The rules of Chaturanga:

Note: This writeup only attempts to list the rules for one variant of Chaturanga. As the above writeup says

Chaturanga, like International Chess has 32 peices, 16 for each side and is played on a 64 square board. Unlike Xiangqi, the peices are placed inside the squares (again like International Chess). The peices are exactly the same as International Chess, except for the fact that the Bishop is known as the Elephant and the Queen as the Minister. The peices move very similarly to International Chess:

King The King is like the International Chess King -- if he's checkmated, you lose. He moves just like the modern version, except that once in the game he is allowed to move as a Knight (i.e. one space in one direction and two along a perpendicular)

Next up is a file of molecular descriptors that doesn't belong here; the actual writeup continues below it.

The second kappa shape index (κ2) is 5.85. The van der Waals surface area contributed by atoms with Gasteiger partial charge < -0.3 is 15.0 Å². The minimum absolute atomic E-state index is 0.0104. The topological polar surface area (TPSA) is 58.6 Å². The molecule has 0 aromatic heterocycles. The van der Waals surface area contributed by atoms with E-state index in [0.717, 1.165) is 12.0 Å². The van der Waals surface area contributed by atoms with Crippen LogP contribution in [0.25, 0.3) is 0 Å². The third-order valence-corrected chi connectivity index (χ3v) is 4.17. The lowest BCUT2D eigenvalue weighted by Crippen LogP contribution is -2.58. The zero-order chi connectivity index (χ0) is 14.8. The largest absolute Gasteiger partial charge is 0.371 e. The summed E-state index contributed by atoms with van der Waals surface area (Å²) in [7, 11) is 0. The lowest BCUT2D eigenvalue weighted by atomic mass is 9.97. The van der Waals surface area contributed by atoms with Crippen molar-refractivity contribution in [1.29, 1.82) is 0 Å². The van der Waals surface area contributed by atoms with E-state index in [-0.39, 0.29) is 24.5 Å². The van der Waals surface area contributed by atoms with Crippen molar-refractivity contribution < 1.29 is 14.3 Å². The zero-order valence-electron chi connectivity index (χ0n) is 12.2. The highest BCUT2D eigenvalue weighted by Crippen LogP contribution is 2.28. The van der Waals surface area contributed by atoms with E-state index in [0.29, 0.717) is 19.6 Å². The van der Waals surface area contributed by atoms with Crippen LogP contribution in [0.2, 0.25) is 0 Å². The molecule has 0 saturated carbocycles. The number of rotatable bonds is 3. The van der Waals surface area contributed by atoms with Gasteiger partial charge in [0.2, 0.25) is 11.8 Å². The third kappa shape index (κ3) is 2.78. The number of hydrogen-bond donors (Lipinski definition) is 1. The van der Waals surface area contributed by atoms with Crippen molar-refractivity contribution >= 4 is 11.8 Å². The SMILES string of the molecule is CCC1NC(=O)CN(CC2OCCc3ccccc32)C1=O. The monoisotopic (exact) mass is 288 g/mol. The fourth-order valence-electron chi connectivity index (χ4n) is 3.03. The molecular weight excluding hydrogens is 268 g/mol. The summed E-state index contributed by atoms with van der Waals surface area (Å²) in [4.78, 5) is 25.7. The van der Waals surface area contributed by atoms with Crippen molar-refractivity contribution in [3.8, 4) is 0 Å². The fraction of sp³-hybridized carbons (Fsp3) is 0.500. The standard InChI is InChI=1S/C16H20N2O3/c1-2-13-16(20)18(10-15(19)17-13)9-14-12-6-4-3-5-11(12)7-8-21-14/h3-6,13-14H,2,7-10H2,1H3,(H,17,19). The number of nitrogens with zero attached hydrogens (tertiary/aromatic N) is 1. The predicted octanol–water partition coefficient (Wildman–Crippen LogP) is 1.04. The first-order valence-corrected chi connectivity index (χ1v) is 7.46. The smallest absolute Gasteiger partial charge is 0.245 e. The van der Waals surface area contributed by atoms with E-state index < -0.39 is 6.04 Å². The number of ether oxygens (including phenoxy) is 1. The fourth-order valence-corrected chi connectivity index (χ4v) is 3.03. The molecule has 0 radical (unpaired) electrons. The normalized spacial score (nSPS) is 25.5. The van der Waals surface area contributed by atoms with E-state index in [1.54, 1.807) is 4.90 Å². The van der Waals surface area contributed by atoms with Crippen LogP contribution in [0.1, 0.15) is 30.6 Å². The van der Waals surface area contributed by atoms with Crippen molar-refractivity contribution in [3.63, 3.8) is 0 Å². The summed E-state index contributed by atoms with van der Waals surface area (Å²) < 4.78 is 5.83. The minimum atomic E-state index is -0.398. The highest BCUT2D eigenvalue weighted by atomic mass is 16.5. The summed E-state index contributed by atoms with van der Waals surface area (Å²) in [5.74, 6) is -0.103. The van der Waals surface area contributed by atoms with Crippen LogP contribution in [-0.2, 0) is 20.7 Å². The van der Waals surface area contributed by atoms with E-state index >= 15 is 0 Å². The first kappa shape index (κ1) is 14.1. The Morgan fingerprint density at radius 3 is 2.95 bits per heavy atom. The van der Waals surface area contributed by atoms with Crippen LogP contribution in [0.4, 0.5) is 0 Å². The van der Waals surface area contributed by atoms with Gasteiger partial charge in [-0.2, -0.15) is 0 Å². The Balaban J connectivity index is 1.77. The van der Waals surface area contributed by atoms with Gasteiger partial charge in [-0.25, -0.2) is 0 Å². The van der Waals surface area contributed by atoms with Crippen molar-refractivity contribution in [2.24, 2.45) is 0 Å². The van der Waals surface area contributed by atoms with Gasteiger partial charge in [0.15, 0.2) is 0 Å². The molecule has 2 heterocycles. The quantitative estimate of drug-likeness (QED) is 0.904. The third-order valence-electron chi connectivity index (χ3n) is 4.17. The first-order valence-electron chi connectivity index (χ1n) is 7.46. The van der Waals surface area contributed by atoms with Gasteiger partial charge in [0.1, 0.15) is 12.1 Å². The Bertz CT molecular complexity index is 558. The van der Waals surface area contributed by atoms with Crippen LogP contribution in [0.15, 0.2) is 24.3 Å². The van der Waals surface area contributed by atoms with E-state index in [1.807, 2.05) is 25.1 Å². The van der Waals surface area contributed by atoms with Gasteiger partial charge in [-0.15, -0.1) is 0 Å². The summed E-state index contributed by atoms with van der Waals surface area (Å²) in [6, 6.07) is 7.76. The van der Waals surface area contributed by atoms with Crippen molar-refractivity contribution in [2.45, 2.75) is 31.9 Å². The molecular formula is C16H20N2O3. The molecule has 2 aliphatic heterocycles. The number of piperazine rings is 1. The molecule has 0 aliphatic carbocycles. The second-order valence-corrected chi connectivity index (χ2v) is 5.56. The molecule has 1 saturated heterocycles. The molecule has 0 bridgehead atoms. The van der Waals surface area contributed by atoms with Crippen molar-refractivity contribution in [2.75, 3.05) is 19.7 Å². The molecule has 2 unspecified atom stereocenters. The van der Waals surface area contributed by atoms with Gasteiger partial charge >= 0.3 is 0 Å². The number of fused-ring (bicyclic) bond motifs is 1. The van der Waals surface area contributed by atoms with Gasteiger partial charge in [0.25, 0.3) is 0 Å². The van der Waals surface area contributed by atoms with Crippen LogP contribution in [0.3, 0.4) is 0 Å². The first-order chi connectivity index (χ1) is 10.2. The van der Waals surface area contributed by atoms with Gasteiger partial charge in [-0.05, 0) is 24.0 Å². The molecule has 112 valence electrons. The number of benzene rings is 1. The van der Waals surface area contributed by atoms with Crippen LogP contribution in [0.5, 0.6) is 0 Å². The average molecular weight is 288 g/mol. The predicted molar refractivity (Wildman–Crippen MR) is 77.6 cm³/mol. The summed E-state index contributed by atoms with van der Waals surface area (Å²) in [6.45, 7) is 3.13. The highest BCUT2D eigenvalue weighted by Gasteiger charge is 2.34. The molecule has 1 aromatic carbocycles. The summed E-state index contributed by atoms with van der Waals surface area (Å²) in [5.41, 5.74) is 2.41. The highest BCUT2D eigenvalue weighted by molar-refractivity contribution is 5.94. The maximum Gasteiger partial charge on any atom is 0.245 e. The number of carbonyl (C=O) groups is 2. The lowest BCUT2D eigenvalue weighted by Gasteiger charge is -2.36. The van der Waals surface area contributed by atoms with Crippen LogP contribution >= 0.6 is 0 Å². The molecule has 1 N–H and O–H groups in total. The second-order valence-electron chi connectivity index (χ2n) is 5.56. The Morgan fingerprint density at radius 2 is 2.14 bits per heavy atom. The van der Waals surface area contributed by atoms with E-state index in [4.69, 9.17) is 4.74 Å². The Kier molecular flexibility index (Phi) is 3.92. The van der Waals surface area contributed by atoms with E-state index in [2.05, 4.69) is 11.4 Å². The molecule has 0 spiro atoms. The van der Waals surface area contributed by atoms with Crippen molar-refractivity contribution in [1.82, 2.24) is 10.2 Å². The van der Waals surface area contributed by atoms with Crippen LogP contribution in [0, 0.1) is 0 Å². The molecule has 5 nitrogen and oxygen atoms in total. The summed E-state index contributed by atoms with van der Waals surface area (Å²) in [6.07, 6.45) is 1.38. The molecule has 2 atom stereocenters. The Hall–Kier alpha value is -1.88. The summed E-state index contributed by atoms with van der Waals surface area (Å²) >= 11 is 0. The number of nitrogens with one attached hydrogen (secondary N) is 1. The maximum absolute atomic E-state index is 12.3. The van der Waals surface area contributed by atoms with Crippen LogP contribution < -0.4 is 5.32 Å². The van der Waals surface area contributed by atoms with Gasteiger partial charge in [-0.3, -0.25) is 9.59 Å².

Minister The counsellor can move one space in any diagonal direction.

Elephant Jumps over one square in the diagonal direction.

Horse Moves as in International Chess.

Chariot Ditto.

Infantryman (Pawn) As in International Chess, except that it does not have some capabilities that the Europeans gave to the pawn, i.e. two moves when starting and en passant (the origins of the two are related).

The neat thing about Chaturanga is that it can be played on a normal modern Chess board. There are, as mentioned above, other versions, some being played on a cross-shaped board and others using dice. (Indeed, the art of casting dice was practiced extensively in Ancient India -- it's said that some were so skilled that they could always control which face the dice would land on)